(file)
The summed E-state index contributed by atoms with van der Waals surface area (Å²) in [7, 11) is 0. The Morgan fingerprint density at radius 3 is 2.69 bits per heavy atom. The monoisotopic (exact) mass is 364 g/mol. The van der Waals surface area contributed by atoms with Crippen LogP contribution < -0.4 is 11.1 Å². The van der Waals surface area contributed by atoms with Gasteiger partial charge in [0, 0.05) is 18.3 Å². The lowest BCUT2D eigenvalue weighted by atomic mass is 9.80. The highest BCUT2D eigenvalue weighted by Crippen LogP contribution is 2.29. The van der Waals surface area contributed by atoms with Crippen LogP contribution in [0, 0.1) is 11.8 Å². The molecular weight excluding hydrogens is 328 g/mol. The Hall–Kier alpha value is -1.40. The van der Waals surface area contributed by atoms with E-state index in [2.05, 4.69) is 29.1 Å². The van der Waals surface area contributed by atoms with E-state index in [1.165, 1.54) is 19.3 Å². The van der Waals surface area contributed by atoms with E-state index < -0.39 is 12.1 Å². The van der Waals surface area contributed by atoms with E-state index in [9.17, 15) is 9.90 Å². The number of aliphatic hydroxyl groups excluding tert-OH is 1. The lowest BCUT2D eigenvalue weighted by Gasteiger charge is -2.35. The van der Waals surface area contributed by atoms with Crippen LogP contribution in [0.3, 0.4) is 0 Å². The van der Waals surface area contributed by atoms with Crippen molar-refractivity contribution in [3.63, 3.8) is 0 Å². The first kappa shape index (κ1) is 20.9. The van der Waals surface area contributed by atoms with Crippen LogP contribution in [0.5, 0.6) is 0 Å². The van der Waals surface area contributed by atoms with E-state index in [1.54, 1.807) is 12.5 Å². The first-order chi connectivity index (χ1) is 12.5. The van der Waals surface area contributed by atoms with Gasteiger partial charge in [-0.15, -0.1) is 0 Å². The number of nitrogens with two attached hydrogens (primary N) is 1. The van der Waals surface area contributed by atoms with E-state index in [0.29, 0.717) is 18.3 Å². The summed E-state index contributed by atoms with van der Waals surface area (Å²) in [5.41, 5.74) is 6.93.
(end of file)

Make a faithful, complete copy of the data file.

The summed E-state index contributed by atoms with van der Waals surface area (Å²) in [7, 11) is 0. The Morgan fingerprint density at radius 3 is 2.69 bits per heavy atom. The monoisotopic (exact) mass is 364 g/mol. The van der Waals surface area contributed by atoms with Crippen LogP contribution < -0.4 is 11.1 Å². The van der Waals surface area contributed by atoms with Gasteiger partial charge in [0, 0.05) is 18.3 Å². The lowest BCUT2D eigenvalue weighted by atomic mass is 9.80. The highest BCUT2D eigenvalue weighted by Crippen LogP contribution is 2.29. The van der Waals surface area contributed by atoms with Crippen LogP contribution in [0, 0.1) is 11.8 Å². The molecular weight excluding hydrogens is 328 g/mol. The Hall–Kier alpha value is -1.40. The van der Waals surface area contributed by atoms with E-state index in [2.05, 4.69) is 29.1 Å². The van der Waals surface area contributed by atoms with E-state index in [1.165, 1.54) is 19.3 Å². The van der Waals surface area contributed by atoms with E-state index < -0.39 is 12.1 Å². The van der Waals surface area contributed by atoms with E-state index in [9.17, 15) is 9.90 Å². The number of aliphatic hydroxyl groups excluding tert-OH is 1. The lowest BCUT2D eigenvalue weighted by Gasteiger charge is -2.35. The van der Waals surface area contributed by atoms with Crippen LogP contribution in [0.3, 0.4) is 0 Å². The van der Waals surface area contributed by atoms with Crippen molar-refractivity contribution in [3.63, 3.8) is 0 Å². The first kappa shape index (κ1) is 20.9. The van der Waals surface area contributed by atoms with Crippen LogP contribution in [0.5, 0.6) is 0 Å². The van der Waals surface area contributed by atoms with E-state index in [1.54, 1.807) is 12.5 Å². The first-order chi connectivity index (χ1) is 12.5. The van der Waals surface area contributed by atoms with Gasteiger partial charge in [-0.15, -0.1) is 0 Å². The number of nitrogens with two attached hydrogens (primary N) is 1. The van der Waals surface area contributed by atoms with E-state index in [0.29, 0.717) is 18.3 Å². The summed E-state index contributed by atoms with van der Waals surface area (Å²) in [5.41, 5.74) is 6.93.